The UK is thus becoming increasingly vulnerable to attack, whether through local authorities not directing adequate resources to discharge their responsibilities, unscrupulous food businesses or organised criminals making a fast buck while using our lives as collateral damage or, in the case of the terrorist, disrupting our social order.


(1) In the 2018 footnote, we stated we couldn’t find the relevant document for these figures from the Food Standard Agency (FSA)’s new website; we obtained them from the LeighDay website here.
note: The FSA used to publish annual figures, but haven’t done so for several years. The latest information on [incomplete] figures on the FSA website appears to be this, dated February 2020.

(2) In the context of food law enforcement, Food Hygiene relates to the microbiological safety and quality of food, and food standards relates to the composition (including additives, contaminants, nutrition, allergens and authenticity), food fraud and all aspects of labelling. Food Standards enforcement in most of the UK falls under the remit of Trading Standards. In London, however, it is the responsibility of Environmental Health Departments. Each Borough, as other local authorities (LAs), must appoint a Public Analyst, and a re required to submit any samples.

The Local Authority Enforcement Monitoring System (LEAMS) data for the period April 2016-March 2017 indicated that two London Boroughs took no food standard samples, and a further six Boroughs took fewer than ten. LAs have clear targets for business hygiene which in general are prioritised over other areas such as Food Standards and associated sampling. With the reduction in LA funding, they’re using their limited responses on inspections rather than sampling, resulting in a continuing decline in the number of laboratories and their capabilities.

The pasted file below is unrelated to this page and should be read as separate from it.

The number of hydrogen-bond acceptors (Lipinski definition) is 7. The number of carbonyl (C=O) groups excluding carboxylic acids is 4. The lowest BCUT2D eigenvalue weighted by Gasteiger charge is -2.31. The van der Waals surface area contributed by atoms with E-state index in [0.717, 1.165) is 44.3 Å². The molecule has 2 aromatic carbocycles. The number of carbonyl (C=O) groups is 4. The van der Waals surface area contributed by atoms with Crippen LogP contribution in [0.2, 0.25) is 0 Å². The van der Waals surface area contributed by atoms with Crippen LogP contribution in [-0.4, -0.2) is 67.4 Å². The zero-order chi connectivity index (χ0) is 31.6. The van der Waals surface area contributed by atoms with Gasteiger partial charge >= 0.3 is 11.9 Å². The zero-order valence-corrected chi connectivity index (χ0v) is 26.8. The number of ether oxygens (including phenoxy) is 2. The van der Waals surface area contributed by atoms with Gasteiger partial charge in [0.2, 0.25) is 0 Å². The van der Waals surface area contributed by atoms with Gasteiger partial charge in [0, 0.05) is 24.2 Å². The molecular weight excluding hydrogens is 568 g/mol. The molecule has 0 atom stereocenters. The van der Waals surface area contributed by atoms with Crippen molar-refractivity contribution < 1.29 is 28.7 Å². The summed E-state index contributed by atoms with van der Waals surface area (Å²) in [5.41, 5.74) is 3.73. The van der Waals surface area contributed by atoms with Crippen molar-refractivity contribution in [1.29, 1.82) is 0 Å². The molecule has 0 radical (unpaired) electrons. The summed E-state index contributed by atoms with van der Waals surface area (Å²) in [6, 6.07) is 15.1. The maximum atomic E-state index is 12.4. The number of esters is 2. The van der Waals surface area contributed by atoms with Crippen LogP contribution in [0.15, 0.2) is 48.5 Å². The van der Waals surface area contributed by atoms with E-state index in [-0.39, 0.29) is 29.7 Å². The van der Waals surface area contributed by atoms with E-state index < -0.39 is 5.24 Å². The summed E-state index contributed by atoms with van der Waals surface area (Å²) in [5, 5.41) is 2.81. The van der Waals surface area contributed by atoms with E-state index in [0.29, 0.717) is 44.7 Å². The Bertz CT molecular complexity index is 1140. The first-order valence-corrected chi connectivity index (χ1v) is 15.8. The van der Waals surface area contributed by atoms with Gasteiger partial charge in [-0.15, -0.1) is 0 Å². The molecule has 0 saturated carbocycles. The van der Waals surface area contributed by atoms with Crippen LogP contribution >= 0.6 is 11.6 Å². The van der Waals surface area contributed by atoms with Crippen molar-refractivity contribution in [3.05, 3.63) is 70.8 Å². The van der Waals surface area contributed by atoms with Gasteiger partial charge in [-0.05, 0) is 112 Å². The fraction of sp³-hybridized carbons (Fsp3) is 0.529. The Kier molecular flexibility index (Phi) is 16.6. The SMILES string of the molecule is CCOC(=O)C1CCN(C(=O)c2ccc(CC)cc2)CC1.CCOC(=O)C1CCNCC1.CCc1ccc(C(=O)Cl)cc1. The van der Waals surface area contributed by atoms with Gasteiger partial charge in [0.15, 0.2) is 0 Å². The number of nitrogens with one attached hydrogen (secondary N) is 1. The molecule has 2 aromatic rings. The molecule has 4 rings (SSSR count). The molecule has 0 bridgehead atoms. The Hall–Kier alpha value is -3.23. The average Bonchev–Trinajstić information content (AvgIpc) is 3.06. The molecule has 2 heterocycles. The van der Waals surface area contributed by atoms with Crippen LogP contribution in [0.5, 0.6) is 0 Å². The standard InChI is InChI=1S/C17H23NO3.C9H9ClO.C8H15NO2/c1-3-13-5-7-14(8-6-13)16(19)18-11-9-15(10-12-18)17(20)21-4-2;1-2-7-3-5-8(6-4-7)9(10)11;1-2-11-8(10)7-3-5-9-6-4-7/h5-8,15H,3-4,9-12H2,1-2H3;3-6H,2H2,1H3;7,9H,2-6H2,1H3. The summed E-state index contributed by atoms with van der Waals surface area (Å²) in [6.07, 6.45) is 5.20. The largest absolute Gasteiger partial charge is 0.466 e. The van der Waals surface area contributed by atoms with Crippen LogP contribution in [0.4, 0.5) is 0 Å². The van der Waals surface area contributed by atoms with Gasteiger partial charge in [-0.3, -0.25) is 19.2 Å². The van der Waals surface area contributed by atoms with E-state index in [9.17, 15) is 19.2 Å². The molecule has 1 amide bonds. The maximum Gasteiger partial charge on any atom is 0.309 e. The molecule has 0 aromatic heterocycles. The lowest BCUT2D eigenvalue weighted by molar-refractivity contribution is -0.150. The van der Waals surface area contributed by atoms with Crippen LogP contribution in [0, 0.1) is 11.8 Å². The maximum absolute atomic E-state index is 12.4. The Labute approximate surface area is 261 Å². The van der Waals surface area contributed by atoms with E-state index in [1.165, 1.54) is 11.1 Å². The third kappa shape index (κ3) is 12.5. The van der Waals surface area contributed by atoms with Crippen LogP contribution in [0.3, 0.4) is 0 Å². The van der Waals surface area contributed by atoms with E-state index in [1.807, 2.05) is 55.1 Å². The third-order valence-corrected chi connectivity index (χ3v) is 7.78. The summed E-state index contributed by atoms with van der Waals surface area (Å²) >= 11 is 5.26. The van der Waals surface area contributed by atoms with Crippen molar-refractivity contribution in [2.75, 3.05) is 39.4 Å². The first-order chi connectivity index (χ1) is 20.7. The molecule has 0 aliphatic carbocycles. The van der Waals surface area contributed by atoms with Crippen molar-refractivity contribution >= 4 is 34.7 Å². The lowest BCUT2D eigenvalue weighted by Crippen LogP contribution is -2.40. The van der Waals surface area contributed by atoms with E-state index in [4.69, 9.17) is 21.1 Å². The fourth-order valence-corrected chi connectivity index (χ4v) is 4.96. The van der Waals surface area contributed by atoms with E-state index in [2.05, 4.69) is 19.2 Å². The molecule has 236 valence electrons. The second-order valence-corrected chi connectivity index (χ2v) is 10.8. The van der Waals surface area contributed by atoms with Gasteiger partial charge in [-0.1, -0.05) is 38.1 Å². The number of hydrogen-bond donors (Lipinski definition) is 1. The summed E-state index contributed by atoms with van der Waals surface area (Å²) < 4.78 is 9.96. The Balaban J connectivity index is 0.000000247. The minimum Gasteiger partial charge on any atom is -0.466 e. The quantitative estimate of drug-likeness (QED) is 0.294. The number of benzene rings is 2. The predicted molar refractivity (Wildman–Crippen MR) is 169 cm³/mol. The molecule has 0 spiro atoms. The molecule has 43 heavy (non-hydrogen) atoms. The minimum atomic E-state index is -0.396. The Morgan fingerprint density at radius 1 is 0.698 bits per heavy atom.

(3) A note on the statutory food work of Public Analysts: In England and Wales, it is essentially chemical analysis to establish chemical safety (e.g. mycotoxins, heavy metals, dyes, pesticides, veterinary residues, acrylamide etc), compositional, nutritional and value claims (e.g. meat content of sausages; fibre, vitamin, supplement claims etc) and authenticity (e.g. Bismati rice, wild salmon , cheese or or ham on pizza, balsamic vinegar, meat and fish species, spices, herbs, other flavourings such as vanilla, etc).

The Government Chemist has a statutory function as a referee analyst.

The non-chemical food safety side is undertaken by Public Health England (PHE) in England and Wales as the analysis is at zero-cost to the local authority (PHE is centrally funded to do this work, unlike that of Public Analysts). In Scotland, the Public Analyst undertakes the microbiological work too.

(4) In addition to all this, most Brexits would inevitably put new pressures on the FSA’s ability to regulate.

(5) It is a requirement for all Food Authorities to produce an annual service plan, many of which (but not all) are published.


note: The featured image is a “color-enhanced scanning electron micrograph showing Salmonella Typhimurum (red) invading cultured human cells” from Wikipedia here.